Channel 4’s Married at First Sight is one of our ultimate guilty pleasure shows. So much so that we had to check out where all of the couples from this year’s series of the UK show are now - and see how many of them decided to remain in their ‘scientifically-perfect’ sponsored_longforms.
But, while we were a tad underwhelmed by the results (literally none of the Married at First Sight 2016 couples are still… well, still married), it seems as if it does have some success stories; just check out Jamie Otis and Doug Hehner.
The New Jersey couple were complete strangers when they first said ‘I do’ on the US version of the show. But, despite going through a few rocky patches, they decided to stay together – and even renewed their vows after their first year of marriage.
Now the couple have confirmed that they are expecting a baby later this year, after suffering a miscarriage in 2016.
Speaking to People, Otis – who is due in August – said: “Doug and I have been praying and not so patiently waiting to have our rainbow baby since we lost our firstborn, Jonathan Edward, in July 2016.
“We are feeling so blessed and truly thankful for this little miracle growing inside of me. Being a mother has been a long awaited dream of mine. It goes without saying that Doug is going to be the best daddy ever. We cannot wait to meet Baby Hehner this coming summer!”
The couple also shared their news on Instagram, posing under an arch of rainbow balloons with a photo of their ultrasound scan.
“Our sweet Baby Hehner is due this August,” they wrote.
“Our first born son – Jonathan – [is] looking down from Heaven [and] taking care of his little sister / brother.”
Last July, Otis, 30 — who found out she was pregnant again on her first baby’s December due date — and Hehner, 33, shared the devastating news on social media that they had lost their first son at four months along.
“Our Baby Hehner was just too beautiful for earth. I love him so much — ALWAYS will — and can’t wait to meet him in heaven one day. Please pray for us,” Otis wrote on Instagram at the time.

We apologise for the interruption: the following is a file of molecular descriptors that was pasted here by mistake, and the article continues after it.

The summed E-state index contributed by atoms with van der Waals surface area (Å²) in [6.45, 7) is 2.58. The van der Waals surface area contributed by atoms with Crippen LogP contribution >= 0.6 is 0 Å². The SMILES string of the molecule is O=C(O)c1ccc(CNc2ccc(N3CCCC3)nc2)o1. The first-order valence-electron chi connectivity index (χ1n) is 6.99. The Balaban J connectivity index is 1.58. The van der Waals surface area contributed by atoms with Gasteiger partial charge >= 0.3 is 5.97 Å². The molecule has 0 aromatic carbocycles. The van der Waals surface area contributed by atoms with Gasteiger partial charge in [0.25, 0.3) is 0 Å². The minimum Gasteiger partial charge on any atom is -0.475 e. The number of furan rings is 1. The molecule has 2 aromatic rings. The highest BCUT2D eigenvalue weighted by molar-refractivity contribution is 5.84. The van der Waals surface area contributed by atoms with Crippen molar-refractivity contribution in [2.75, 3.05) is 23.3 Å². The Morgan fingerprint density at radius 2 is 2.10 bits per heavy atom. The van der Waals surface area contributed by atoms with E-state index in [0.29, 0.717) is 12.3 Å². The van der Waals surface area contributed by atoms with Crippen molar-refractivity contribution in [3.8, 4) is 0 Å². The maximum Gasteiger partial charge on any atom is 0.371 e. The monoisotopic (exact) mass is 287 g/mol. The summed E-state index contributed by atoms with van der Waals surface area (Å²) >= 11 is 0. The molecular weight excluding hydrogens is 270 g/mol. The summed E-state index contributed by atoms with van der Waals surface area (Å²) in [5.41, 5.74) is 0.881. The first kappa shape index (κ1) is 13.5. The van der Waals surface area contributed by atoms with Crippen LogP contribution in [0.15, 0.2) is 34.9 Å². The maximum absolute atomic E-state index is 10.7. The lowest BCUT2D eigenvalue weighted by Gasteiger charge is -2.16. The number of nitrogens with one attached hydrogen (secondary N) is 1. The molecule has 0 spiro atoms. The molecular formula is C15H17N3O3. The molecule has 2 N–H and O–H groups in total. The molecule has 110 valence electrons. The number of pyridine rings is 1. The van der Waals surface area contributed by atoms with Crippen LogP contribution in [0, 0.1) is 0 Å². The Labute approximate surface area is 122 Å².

Otis has since worked hard to remove the stigma surrounding miscarriage and stillbirth, frequently blogging about her experience in a bid to encourage others to speak up about their own grief.
“Miscarriage is a taboo topic in our culture—that's something I want to change,” she wrote for Woman’s Day. “The minute you mention that you've had a loss, you can see in the other person's face that they want to run because it's the last conversation they ever want to have. They don't want to discuss it at all. Then you don't want to bring it up because you don't want to make anyone uncomfortable.
“It's such a controversial topic because the only people who are willing to talk about it is the people who've experienced it. You can talk about the death of a father, a grandfather, or even, unfortunately, an older child, and people respond because it's someone they knew. More people have gone through that type of loss. They've felt the pain and they understand it.
“The father of a living child understands the pain the mother goes through if that child passes, but when it's an expectant mother who has miscarried, no one knows what that feels like except that mother of the unborn child.”
Otis also offered some advice to people who don’t know how to comfort women going through a miscarriage.
She wrote: “For the person trying to find the right words, simply saying, ‘I've never been there, I have no idea how you're feeling, but if you ever want to talk about anything, I'm here’ is enough.
“Listening and holding her when she's crying and missing her child is enough. Those are the most comforting things you can do. Don't try to fill the silence with a bunch of words. Don't expect the woman to be better after a conversation, or a few days, or even a couple of weeks. It doesn't happen.”